SALT Issues Created by the Final Tangible Property Repair Regulations

On January 1, an additional degree of uncertainty was introduced to the area of state income taxation. Recently, the Internal Revenue Service issued final regulations on the treatment of repairs to tangible property. The rules in these regulations are collectively referred to as the “Repair Regulations,” and they clarified and added new provisions to the previous federal rules dictating the capitalization of certain repairs made to tangible property.

In typical fashion following an announcement of a substantial federal tax law change, the states are pondering the effects and have yet to issue guidance. As such, the impact of the Repair Regulations on state income taxes is still uncertain, but is bound to create another layer of complexity to tax compliance.

From a state income tax perspective, the Repair Regulations are likely to create timing differences between federal and state taxable income. In the coming months, we anticipate guidance from the states to trickle in. But until we hear otherwise, we can only surmise the treatment based on a state’s adoption, or lack thereof, of the Internal Revenue Code (IRC).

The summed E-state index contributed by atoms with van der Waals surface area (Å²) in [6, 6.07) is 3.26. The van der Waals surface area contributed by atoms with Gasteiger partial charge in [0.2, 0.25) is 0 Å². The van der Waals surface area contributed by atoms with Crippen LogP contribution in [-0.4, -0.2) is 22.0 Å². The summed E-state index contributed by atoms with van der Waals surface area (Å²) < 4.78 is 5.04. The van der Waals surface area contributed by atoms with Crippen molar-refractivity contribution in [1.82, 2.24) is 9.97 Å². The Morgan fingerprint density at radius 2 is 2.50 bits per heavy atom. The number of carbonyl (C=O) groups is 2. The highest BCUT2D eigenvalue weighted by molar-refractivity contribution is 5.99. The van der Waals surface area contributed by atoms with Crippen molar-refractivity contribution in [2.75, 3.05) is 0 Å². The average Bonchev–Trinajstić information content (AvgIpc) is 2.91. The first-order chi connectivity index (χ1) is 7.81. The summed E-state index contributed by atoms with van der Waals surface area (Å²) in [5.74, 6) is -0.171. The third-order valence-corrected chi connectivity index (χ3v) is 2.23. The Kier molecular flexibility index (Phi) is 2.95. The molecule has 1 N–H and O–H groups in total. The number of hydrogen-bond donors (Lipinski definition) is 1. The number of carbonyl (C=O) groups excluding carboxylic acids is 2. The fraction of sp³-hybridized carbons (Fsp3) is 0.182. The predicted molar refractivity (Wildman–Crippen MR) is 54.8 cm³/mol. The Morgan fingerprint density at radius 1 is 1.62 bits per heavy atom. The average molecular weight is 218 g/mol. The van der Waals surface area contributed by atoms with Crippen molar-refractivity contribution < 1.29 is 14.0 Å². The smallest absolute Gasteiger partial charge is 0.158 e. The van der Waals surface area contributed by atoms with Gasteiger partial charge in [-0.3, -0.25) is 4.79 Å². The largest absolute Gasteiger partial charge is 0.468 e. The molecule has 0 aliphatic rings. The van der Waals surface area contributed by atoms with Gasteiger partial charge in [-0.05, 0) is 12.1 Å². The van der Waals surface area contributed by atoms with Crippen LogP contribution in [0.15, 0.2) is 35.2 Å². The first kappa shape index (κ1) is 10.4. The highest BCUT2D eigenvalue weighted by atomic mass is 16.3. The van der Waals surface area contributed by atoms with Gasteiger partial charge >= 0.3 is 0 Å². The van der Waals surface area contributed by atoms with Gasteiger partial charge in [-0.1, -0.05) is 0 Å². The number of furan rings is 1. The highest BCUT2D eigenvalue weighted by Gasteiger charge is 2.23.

Flavors of Federal Conformity

Generally speaking, states piggyback off of federal taxable income (either before special deductions like net operating losses or after such deductions) and then make modifications to that figure. Some of these modifications are dependent upon how the state incorporates the IRC into its tax regime. States will either:

  • Adopt the IRC on a rolling basis (“Rolling Conformity”)
  • Adopt the IRC as of a fixed date (“Fixed-Date Conformity”)
  • Pick and choose provisions of the IRC that suit the needs of their taxing regime (“Hybrid”)

Setting aside those Hybrid states—which are the minority of states—most of the Rolling and Fixed-Date Conformity states decouple from IRC provisions that they don’t like. States tend to dislike provisions that accelerate deductions, and as such, we suspect add-back provisions targeting the Repair Regulations are on the horizon.